- Mar. 25. (Fri.) Michael Wolff Quartet.  Pianist Wolff’s adventurous career resume includes a long run as the bandleader on the Arsenio Hall Show, a co-starring role with his two sons on The Naked Brothers television series and the leadership of his musically eclectic Impure Thoughts group.  This time out, he displays his solid, straight ahead jazz talents in the solid company of Bob Sheppard, saxophones, John B. Williams, bass and Mike Clark, drums.  Vitello’s.   (818) 769-0905.

- Mar. 25. (Fri.)  Tord Gustavsen Ensemble. Norwegian pianist Gustavsen, bassist Mats Eilertsen and drummer Jarle Vespestad illuminate the piano trio lineage reaching through Bill Evans and Keith Jarrett with a unique blend of European subtleties and classic improvisational drive.  The Skirball Center.  (310) 440-4500.

- Mar. 25. (Fri.) David Crosby and Graham Nash.  The classic sounds of Crosby, Stills, Nash & Young simmer with strikingly engaging authenticity in the still enchanting singing and playing of two iconic musical figures of the ‘60s and ‘70s.  Long Beach Terrace Theatre.   (562) 436-3636.

- Mar. 26. (Sat.)  Jim Hall Quartet.  The veteran guitarist celebrates his 80th birthday (a few months late) in a far too rare appearance in Los Angeles.  He’ll be backed by a generation crossing ensemble: alto saxophonist Greg Osby, bassist Steve Laspina and drummer Joey Baron.  A Jazz Bakery Movable Feast concert at Musicians Institute Concert Center.  (310) 271-9039.

Leni Stern

- Mar. 26. (Sat.)  Leni Stern. Singer guitarist Stern has been described as “Marlene Dietrich borrowing Billie Holiday’s phrasing.”  And that doesn’t begin to fully portray the far-reaching musical interests of Stern, who also brings a rich affection for African roots music to her own inventive vocal and instrumental explorations. The Blue Whale.   (213) 620-0908.

- Mar. 26. (Sat.)  Tom Peterson and Don Rader Quartet.  Saxophonist Peterson and trumpeter Rader are first call players for every kind of jazz setting, from small groups to big bands.  But here they step to the front of the stage to stretch out in their own musical setting. Vibrato Grill Jazz…etc. (310) 474-9400.

Oliver Mtukudzi

- Mar. 26. (Sat.)  Acoustic AfricaHabib Koite, Oliver Mtukudzi. Afel Bocoum. The return of Acoustic Africa in a second incarnation showcases the imaginative sounds of the guitar in African music.  Koite, a superstar from Mali, Mtukudzi, the best-selling artist in Zimbabwe, and Bocoum, a Malian traditionalist perform with the companionship of a traditional African band.  A UCLA Live concert at Royce Hall (310) 825-2101.

- Mar. 27. (Sun.) “Awakening: Spring and Otherwise.” Singer  Susan Krebs hosts an afternoon of music & song, poetry & spoken word.  With Rich Eames, Jerry Kalaf, Ken Wild and special guests Chuck Manning, Cory O’Brien and projectionist Marc RosenthalThe Skylight Theatre. 3 p.m.   (702) 582-8587.

New York

- May 22 – 27. (Tues. – Sun.) The Bill Charlap Trio.  Scion of a musical family, pianist Charlap has taken his family’s creative torch and carried it into ever-fascinating new musical territories.  He performs with Peter Washington and Kenny WashingtonDizzy’s Club Coca Cola.  (212) 258-9800.

- May 22 – 27. (Tues. – Sun.) Charlie Haden’s Quartet West with Haden, bass, Ernie Watts, saxophones, Alan Broadbent, piano and Rodney Green, drums, celebrates its 25th anniversary, as well as the release of their new CD, Sophisticated Ladies. Birdland (212) 581-3080.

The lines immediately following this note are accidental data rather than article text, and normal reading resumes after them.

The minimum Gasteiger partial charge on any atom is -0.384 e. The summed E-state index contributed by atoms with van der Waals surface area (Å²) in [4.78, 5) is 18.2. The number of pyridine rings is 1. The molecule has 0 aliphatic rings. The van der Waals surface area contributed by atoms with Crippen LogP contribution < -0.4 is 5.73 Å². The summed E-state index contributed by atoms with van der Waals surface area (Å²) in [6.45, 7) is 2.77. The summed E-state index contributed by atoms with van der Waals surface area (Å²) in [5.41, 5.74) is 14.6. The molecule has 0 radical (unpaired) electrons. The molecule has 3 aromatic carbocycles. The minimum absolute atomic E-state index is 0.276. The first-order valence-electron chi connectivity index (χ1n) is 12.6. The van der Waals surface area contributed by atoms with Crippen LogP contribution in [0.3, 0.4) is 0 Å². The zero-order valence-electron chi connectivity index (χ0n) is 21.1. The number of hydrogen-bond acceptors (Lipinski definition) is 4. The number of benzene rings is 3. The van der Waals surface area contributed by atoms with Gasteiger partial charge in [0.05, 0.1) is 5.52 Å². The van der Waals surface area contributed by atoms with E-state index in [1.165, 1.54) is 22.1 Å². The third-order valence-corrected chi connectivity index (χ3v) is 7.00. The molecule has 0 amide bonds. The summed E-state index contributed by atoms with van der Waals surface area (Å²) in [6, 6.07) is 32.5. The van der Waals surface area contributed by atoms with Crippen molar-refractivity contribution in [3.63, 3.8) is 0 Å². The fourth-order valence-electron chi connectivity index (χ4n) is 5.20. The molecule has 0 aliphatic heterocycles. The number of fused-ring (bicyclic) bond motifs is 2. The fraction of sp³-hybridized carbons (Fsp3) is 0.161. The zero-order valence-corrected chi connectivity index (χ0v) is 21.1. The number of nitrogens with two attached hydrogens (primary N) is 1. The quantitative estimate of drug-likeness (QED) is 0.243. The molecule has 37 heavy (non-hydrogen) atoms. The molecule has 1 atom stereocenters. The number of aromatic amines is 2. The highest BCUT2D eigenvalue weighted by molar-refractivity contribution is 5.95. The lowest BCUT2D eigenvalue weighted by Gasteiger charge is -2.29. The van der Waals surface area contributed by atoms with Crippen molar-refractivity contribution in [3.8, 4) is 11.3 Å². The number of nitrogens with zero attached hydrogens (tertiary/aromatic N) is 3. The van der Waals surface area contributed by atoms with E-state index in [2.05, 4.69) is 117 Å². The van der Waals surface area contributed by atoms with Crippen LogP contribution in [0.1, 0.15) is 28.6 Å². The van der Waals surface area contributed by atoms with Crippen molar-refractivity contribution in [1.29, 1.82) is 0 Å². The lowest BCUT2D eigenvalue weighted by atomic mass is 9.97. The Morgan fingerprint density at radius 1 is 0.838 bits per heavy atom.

Jeff Lorber

- Mar. 23 & 24. (Wed. & Thurs.)  Jeff Lorber Fusion.  When keyboardist Lorber formed his group Fusion in the late seventies, he created a model that eventually led to contemporary jazz and smooth jazz.  But Lorber himself has always retained his connection with the solid jazz skills at the heart of his music. Iridium.   (212) 582-2121.

- Mar. 25. (Fri.)  Jon Irabagon.  Saxophonist Irabagon, winner of the 2008 Thelonious Monk Jazz Competition has been fully authenticating that achievement in the past two years, forging an impressive personal musical pathway.  He performs in the demanding bass and drum format, backed by bassist John Hebert and drummer Mike Pride.  Cornelia St. Café. (212) 989-9319.

- Mar. 27. (Sun.)  Jazz Guitars Meet Hendrix. Jimmy Hendrix has always been an inspiration and a challenge to jazz guitarists.  Here, a pair of guitarists deeply inspired by Hendrix — Sheryl Bailey and Vic Juris – take on the incendiary challenges of  his music.  They’re backed by Lincoln Goines, bass and Anthony Pinciotti, drums.  55 Bar.  (212) 929-9883.

San Francisco

- Mar. 24. (Thurs.)  “How Sweet the Sound” With Jane Siberry, Barbara Higbie and Linda Tillery.  “Sweet” will only begin to describe the sounds, rhythms and emotions produced by this extraordinary trio of musicians:  Siberry, the hit-making (“Calling All Angels”) singer/songwriter; Grammy-nominated pianist and long-time Windham Hill star Higbie; and Tillery, leader of the Cultural Heritage Choir, percussionist and a masterful blender of soul, blues, gospel and jazz.  Yoshi’s Oakland.  (510) 238-9200.


Picks of the Week: Dec. 15 – 20.

December 15, 2010

By Don Heckman

Los Angeles

- Dec. 15. (Wed.) Chuck Manning and Sal Marquez Quartet. A pair of L.A.’s most solidly dependable swingers go horn to horn in an evening guaranteed to keep your jazz soul alive. Vibrato. (310) 474-9400.

- Dec. 15. (Wed.) Jules Day. Rising young jazz star Day celebrates the release of her new CD, Day Dreams. Vitello’s.  (818) 769-0905.

Katja Rieckermann

- Dec. 16. (Thurs,.) Katja Rieckermann. German-born alto saxophonist has been one of the favorite back-up players for the likes of Randy Newman, Carole King, Al Green and, most recently, Rod Stewart. She clearly knows where the groove is. Vibrato. (310) 474-9400.